To measure proliferation, cells were suspend in 50 μl FACs buffer with added human Fc receptor blocker (BD Bioscience) at ratio of 1:50, incubated on ice for 20 min and centrifuged at 1,400 rpm for 5 min. Cells were then resuspend with 50 μl mixed antibody solution at 1:50 dilution of anti-CD3-FITC (BD Bioscience) and 1:50 dilution of Ghost (TonBo Bioscience) in FACS buffer and stained for 1 h on ice in the dark. Cells were then washed and resuspended in 0.3 ml FACS buffer and analyzed on IMM Fortessa (BD Bioscience). Gating and analysis were done on software FlowJo v10 (FlowJo LLC). Live T cells were gated as Ghost CD3+ and proliferation was shown by Cell Trace Yellow.

Statistical Analysis

Statistical analyses were performed on GraphPad Prism6 using one-way ANOVA and Student's t-test. P < 0.05 was considered indicative of statistical significance.

Results

Elevated MDSC Levels in PBMC of Patients With Premalignant Colon Adenomas and Premalignant Pancreatic IPMN

Percentage of total MDSC, PMN-MDSC, M-MDSC, and E-MDSC in PBMC was determined based on cell surface marker expression (see section Materials and Methods). In the Colon Cohort (Figure 1), percentages of Total MDSC (Figure 1A), PMN-MDSC (Figure 1B) and M-MDSC (Figure 1C) in premalignant adenoma patients were significantly higher than in healthy controls with all subpopulations still higher in cancer compared to healthy controls. Cells with E-MDSC phenotype (Figure 1D) followed a different pattern. They were present at low, normal levels in healthy controls and patients with adenomas. Their percentages appear to increase in colon cancer, albeit not significantly. There was a trend toward slightly higher levels in cancer than in premalignant samples but it did not reach statistical significance (total MDSC: p = 0.1124, PMN-MDSC: p = 0.1171, M-MDSC: p = 0.1849, e-MDSC: p = 0.2207).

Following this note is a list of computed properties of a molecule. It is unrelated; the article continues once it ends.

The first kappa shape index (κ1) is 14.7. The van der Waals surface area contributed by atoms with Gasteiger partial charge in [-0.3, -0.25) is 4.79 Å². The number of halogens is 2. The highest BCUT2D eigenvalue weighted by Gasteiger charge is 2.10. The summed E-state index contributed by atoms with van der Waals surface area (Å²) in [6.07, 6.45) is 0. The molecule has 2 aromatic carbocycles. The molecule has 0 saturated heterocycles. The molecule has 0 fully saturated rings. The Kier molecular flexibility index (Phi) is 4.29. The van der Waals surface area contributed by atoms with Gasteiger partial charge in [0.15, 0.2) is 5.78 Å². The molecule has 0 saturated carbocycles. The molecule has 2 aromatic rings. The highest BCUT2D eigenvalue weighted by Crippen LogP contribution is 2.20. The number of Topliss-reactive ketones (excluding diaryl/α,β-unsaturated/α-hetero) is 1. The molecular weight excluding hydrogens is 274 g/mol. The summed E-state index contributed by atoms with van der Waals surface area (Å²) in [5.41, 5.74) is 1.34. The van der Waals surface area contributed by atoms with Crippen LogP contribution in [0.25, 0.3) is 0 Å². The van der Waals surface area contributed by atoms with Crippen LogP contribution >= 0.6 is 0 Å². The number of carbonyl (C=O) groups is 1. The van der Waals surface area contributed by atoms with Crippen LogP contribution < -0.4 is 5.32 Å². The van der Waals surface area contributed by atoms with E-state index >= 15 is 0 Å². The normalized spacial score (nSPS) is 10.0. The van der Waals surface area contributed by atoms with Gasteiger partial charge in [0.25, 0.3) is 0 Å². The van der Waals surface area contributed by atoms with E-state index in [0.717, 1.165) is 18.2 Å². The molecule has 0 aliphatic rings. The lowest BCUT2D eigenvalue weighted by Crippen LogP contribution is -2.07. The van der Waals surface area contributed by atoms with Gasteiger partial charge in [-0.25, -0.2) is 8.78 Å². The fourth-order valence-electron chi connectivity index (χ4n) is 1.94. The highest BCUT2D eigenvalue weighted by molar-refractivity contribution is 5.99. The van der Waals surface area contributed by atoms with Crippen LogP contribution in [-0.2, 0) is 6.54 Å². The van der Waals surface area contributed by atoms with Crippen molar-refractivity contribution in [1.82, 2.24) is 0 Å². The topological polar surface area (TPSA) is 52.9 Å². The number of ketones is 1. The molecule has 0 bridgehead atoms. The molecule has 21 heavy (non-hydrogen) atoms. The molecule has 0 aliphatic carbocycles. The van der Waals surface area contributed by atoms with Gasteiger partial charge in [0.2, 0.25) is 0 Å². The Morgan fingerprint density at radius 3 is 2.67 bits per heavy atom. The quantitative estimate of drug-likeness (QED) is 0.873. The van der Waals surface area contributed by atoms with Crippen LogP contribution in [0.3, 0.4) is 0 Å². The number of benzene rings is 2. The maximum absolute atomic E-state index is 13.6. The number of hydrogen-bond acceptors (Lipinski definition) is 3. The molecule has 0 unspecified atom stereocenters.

FIGURE 1
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Figure 1. Levels of circulating total MDSC and various MDSC subpopulations in PBMC of individuals diagnosed with adenomas, compared to healthy individuals and individuals with colon cancer. (A) Total MDSC; (B) PMN-MDSC; (C) M-MDSC; (D) E-MDSC. Each symbol represents a single individual. Mean with SEM bar for each group is shown in grey. *p < 0.05, **p < 0.01.

These results were in great part replicated in the pancreatic cohort (Figure 2). Percent of total MDSC was higher in IPMN than in healthy controls and even higher in pancreatic cancer PBMC (Figure 2A). This held for all subpopulations, PMN-MDSC (Figure 2B), M-MDSC (Figure 2C) and E-MDSC (Figure 2D). Here again, even though there was a trend toward higher levels in cancer vs. premalignant samples, this was not statistically significant (total MDSC: p = 0.3303, PMN-MDSC: p = 0.6387, M-MDSC: p = 0.6262, E-MDSC: p = 0.1386).

FIGURE 2
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Figure 2. Levels of circulating total MDSC and various MDSC subpopulations in PBMC of individuals diagnosed with premalignant pancreatic intraductal papillary mucinous neoplasms (IPMN) compared to healthy individuals and individuals with pancreatic cancer. (A) Total MDSC; (B) PMN-MDSC; (C) M-MDSC; (D) E-MDSC. Each symbol represent a single individual. Mean with SEM bar for each group is shown in grey. *p < 0.05, **p < 0.01,***p < 0.001.

In vivo Suppressive Function of MDSC in Premalignancy

Colon adenomas and IPMN express abnormal MUC1 found also in colon and pancreatic cancer. We previously published that many patients with those premalignant conditions, similar to many cancer patients, mount a specific anti-MUC1 antibody response (23, 24). As antibodies are known to play a role in tumor immunosurveillance and MDSC are known to suppress most immune effector mechanisms including B cells, we asked if increases in MDSC we described above could have influenced the ability of individuals with premalignancies to mount anti-MUC1 antibody responses. We tested all individuals in the Colon Cohort (Figure 3A) and the Pancreas Cohort (Figure 3B) from whom we had both PBMC and plasma saved, for anti-MUC1 IgG. In the Colon Cohort, the adenoma group had the highest average level of anti-MUC1 IgG. As would be expected from a progressively more immunosuppressive microenvironment, as the disease progressed to colon cancer, fewer individuals in those groups made anti-MUC1 IgG. We then paired the percent MDSC with anti-MUC1 IgG level for each patient with adenoma (Figure 3C). We found that MDSC levels negatively correlated with the anti-MUC1 IgG levels (p = 0.0419, r = −0.3232).